The Gospel According to Groundhog Day

“It’s…Groundhog Day!”

A few years ago, we used the movie Groundhog Day in our youth ministry. We wanted to use a piece of media that would connect with our students through humor and would introduce the concepts of joy, self, and the error of being our own authority.

While not a “Christian” movie in the sense that one might normally think of one, our use of it was in the tradition of Paul in Athens as noted in Acts 17:16-33, specifically Paul’s re-contextualization of the words of Epimenides, Aratus, and Cleanthes in verse 28. These men were Greek philosophers who lived hundreds of years prior to Christ, and Paul not only indicates a knowledge of them and their works, but uses them to fulfill the truth communicated in Romans 1 that all men have an awareness of “God” revealed through creation itself.

We ended up watching a bulk of the movie, each of the points under the “explore” piece were discussed AFTER the scenes were viewed.

CONNECT: Asked and discussed with our students
When you hear the word “authority”, what comes to mind?
Who are people in authority over you?
What is freedom?
How much freedom do you have?

EXPLORE: “Groundhog Day”
Big Question: What are some of the various ways Phil Connors seeks to define “joy” and “freedom”?

Watch: Movie Clip: Phil takes a drive with two guys from the bar (and ends up in jail)

Phil’s First Definition-  “Freedom is doing whatever you want”
Ask:  How did Phil try to define freedom here?- “Doing whatever he wanted”

Phil realizes that, if there’s no tomorrow,

“We could do whatever we wanted… All your life, it’s clean up your room, pick up your feet, be nice to your little sister, take it like a man. I’m not going to live by their rules any more.”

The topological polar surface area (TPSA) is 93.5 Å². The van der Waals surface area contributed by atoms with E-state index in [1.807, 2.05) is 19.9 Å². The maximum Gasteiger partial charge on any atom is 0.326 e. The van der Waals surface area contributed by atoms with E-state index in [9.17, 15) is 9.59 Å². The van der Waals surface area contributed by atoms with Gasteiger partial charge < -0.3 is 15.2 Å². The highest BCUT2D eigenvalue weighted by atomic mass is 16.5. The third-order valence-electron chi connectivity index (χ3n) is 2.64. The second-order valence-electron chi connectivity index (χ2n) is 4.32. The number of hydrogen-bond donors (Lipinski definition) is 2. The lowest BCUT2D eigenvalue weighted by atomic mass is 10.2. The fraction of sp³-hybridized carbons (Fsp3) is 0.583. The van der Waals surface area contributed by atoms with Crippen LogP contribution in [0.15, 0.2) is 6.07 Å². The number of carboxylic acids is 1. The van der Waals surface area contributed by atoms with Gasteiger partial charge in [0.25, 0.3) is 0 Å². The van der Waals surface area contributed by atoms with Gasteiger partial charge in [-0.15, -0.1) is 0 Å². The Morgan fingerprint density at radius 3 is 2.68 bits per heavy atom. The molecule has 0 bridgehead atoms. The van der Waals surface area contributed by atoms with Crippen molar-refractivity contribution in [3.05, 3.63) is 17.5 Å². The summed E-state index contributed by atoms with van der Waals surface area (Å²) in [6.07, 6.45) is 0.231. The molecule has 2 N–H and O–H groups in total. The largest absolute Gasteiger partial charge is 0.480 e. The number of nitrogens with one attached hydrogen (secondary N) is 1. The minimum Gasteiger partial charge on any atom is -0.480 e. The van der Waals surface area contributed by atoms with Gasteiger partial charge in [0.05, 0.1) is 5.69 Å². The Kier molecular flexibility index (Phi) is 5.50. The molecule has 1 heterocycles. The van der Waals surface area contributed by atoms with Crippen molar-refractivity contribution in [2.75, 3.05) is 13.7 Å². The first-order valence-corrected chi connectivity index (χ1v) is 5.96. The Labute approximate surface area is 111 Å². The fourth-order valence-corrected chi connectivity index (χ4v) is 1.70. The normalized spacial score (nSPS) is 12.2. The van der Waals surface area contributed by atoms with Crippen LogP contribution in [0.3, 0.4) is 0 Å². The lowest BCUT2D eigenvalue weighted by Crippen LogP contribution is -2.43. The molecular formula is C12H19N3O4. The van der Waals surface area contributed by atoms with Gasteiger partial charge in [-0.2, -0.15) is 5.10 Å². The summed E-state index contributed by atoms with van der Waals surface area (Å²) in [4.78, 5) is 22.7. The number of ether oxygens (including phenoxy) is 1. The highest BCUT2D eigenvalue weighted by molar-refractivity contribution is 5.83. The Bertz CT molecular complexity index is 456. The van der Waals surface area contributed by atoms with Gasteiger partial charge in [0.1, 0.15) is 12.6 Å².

Rules, according to Phil, are the opposite of freedom: they imply responsibility, accountability, relationships… society. Now, he doesn’t have to worry about anything: there need be no responsibility because there can be no consequences.
It sounds nice…maybe. Phil drives on the railway line, pursued by police. He may be put in a prison cell, but the following morning, he will still wake up in his own bed…again. He seduces Nancy, promising her marriage. After all, he knows he will never have to follow through on his promise. He robs a security truck and buys himself a Mercedes. His TV producer, Rita, unimpressed by his egotism, quotes Sir Walter Scott to him: “The wretch, concentrated all in self.” That describes precisely what Phil becomes.

This definition of freedom eventually fails because no matter how hard Phil tries, he cannot seduce Rita.  Despite the freedom to do whatever he wants, he still wakes up, day after day, on Groundhog Day.
Phil’s Second Definition- “Freedom is becoming the best you can be”
This type of freedom is connected to love, Phil stops only thinking of himself and thinks of others.

Ask: Does this type of freedom bring happiness right away?  Why?  Why not?

Suppose you feel what you are made for is athletics. You want the freedom to excel at athletics. You follow the rules of training and competing. Are you happy? Ninety percent of your involvement in athletics will be sweat, exertion, pain, effort, failure, giving up, trying again… When it comes down to it, probably only ten percent of what you do could be described as “happiness” though probably that is too weak a word for what a successful athlete feels.
Ask: What are the problems with this definition?- Are we always the best judge of the the best that we can be?  Why?  Why not?  Is there a judge?

Despite all of Phil’s good works, he is still waking up, day after day, on Groundhog Day.

Watch: Movie Clip: Phil is purchased by Rita with all that she has.
The Ultimate Definition-  “Freedom is belonging to someone who loves you”

Ask: What kind of freedom is this?  Why did Phil wake up the next day NOT on Groundhog Day?

Exodus 20
Why did God begin this section with “I am the LORD your God…”?
Why did it matter that God was their deliverer?
What did that have to do with the rest of the chapter?

1 Corinthians 6:19-20
What can we learn about freedom from these verses?


How are you using the freedom that God has given you?
-To do what you want?
-To become “the best you can be”?
-To truly live as His?

What would it look like for God to be your authority?

If God were your authority, what would your relationships look like?

If God were your authority, how would you spend your time?

What are you going to do with your freedom to either accept, or reject, God?


1 Comment

Filed under Christianity, the Christian life

One response to “The Gospel According to Groundhog Day

  1. Pingback: The Gospel According to Groundhog Day, 2 | The Cost, The Joy

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